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Stock market crushed after Trump’s speech

Dow down 10%, largest drop since October 1987 crash
By Masao Suzuki |
March 12, 2020
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San José, CA - U.S. stocks fell almost 10% Thursday, March 12, the day after President Trump called for a travel ban on Europe. This was the largest drop since the stock market crash of October 1987 and put the broader S&P 500 as well as the tech heavy NASDAQ stock market indices in bear market territory as all three major indices are down more than 20%.

Trump did nothing to address the growing economic worries as more and more industries are being affected by COVID-19, now officially a pandemic. In fact, his travel ban only added to economic and social disruption as Americans tried to return and plane tickets soared from hundreds to over a thousand dollars one way. Nor did his speech do anything to support effort to slow the spread of the new coronavirus, by continuing to portray it as a foreign entity that is being brought into the United States.

The day also raised the historical specter of “Black Thursday” on October 24, 1929, when stocks also fell by 10%. The 1929 stock market crash is widely seen as ringing in the Great Depression in the United States.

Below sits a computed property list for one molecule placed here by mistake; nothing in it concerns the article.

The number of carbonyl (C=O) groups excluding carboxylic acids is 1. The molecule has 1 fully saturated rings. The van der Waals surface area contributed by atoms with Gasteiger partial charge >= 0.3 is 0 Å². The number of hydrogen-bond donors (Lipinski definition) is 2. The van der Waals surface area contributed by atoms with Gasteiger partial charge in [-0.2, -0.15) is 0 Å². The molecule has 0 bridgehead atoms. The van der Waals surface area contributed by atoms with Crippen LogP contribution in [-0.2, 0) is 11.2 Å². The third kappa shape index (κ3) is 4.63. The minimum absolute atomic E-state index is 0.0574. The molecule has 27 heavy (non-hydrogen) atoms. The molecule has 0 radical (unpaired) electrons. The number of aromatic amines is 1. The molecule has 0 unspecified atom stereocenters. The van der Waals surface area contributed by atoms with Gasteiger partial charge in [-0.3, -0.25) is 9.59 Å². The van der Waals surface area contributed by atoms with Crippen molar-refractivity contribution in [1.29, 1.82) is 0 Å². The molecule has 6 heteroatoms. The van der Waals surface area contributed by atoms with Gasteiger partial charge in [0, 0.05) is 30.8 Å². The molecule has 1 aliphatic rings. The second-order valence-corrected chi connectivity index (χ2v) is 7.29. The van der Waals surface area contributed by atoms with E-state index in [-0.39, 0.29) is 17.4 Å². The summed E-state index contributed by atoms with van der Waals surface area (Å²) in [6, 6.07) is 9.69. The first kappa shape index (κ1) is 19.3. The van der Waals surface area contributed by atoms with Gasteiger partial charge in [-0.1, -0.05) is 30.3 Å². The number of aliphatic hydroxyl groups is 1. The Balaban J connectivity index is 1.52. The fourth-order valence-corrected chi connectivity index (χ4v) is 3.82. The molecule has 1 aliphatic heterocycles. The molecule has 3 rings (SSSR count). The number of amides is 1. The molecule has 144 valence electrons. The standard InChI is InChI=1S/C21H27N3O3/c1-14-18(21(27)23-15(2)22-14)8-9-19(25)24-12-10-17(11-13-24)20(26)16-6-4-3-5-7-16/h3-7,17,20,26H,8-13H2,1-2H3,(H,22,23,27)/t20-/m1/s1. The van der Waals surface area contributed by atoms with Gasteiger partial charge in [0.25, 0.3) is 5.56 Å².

Stocks began to fall in Asia on Thursday morning after Trump’s speech, bringing the Japanese stock market into bear market territory after falling 4%. The drop was even worse in Europe, where stock markets fell by double digits. U.S. stocks dropped right from the opening bell, and for the second time this week the market was halted by ‘circuit breakers’ for 15 minutes after dropping 7%.

But despite the 15-minute break and the eye-popping pledge by the Federal Reserve to inject up to $1.5 trillion into financial markets, stocks failed to bounce back and ended near the lows of the day. The Fed action to add $500 billion today and $1 trillion tomorrow, March 13, was a result of growing stress in the bond market. Corporate bonds have been hit the hardest, as investors worry about heavily indebted oil, airline, and cruise ship companies who might default on their debt. But selling has spilled over into U.S. treasury bonds, with prices falling and interest rates rising today.

Usually U.S. government bond prices rise (and interest rates fall) when stocks fall, as investors try to buy safer assets. But the selling of U.S. Treasury Bonds shows that many investors are so squeezed for cash that they are having to resort to selling their bonds. This desperation selling also spilled over into the market for gold, another traditional ‘safe haven’ in times of economic uncertainty, as gold prices fell 3%.

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